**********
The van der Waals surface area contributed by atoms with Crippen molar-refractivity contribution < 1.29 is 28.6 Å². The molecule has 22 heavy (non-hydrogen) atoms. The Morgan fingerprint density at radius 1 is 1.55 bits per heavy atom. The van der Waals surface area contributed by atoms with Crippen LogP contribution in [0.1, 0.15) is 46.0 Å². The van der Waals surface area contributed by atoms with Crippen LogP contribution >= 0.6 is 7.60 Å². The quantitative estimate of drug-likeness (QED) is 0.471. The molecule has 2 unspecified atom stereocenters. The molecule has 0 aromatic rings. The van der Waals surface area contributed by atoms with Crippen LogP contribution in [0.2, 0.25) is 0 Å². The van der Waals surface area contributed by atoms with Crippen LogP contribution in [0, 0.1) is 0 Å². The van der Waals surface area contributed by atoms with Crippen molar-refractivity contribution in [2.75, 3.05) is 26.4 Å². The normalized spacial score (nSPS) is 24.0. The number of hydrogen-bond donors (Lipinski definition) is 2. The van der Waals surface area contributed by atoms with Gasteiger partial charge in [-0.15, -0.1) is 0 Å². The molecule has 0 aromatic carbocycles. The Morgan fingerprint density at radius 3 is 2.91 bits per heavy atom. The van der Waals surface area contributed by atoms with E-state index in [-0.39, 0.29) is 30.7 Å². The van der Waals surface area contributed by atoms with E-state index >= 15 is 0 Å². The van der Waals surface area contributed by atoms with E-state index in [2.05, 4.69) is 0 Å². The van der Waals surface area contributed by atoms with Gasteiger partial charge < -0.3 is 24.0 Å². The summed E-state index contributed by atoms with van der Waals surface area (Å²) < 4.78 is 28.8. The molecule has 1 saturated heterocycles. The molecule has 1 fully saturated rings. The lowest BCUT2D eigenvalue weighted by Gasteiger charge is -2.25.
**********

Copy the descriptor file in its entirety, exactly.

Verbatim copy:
The van der Waals surface area contributed by atoms with Crippen molar-refractivity contribution < 1.29 is 28.6 Å². The molecule has 22 heavy (non-hydrogen) atoms. The Morgan fingerprint density at radius 1 is 1.55 bits per heavy atom. The van der Waals surface area contributed by atoms with Crippen LogP contribution in [0.1, 0.15) is 46.0 Å². The van der Waals surface area contributed by atoms with Crippen LogP contribution >= 0.6 is 7.60 Å². The quantitative estimate of drug-likeness (QED) is 0.471. The molecule has 2 unspecified atom stereocenters. The molecule has 0 aromatic rings. The van der Waals surface area contributed by atoms with Crippen LogP contribution in [0.2, 0.25) is 0 Å². The van der Waals surface area contributed by atoms with Crippen LogP contribution in [0, 0.1) is 0 Å². The van der Waals surface area contributed by atoms with Crippen molar-refractivity contribution in [2.75, 3.05) is 26.4 Å². The normalized spacial score (nSPS) is 24.0. The number of hydrogen-bond donors (Lipinski definition) is 2. The van der Waals surface area contributed by atoms with Gasteiger partial charge in [-0.15, -0.1) is 0 Å². The molecule has 0 aromatic carbocycles. The Morgan fingerprint density at radius 3 is 2.91 bits per heavy atom. The van der Waals surface area contributed by atoms with E-state index in [-0.39, 0.29) is 30.7 Å². The van der Waals surface area contributed by atoms with E-state index >= 15 is 0 Å². The van der Waals surface area contributed by atoms with E-state index in [2.05, 4.69) is 0 Å². The van der Waals surface area contributed by atoms with Gasteiger partial charge < -0.3 is 24.0 Å². The summed E-state index contributed by atoms with van der Waals surface area (Å²) < 4.78 is 28.8. The molecule has 1 saturated heterocycles. The molecule has 1 fully saturated rings. The lowest BCUT2D eigenvalue weighted by Gasteiger charge is -2.25.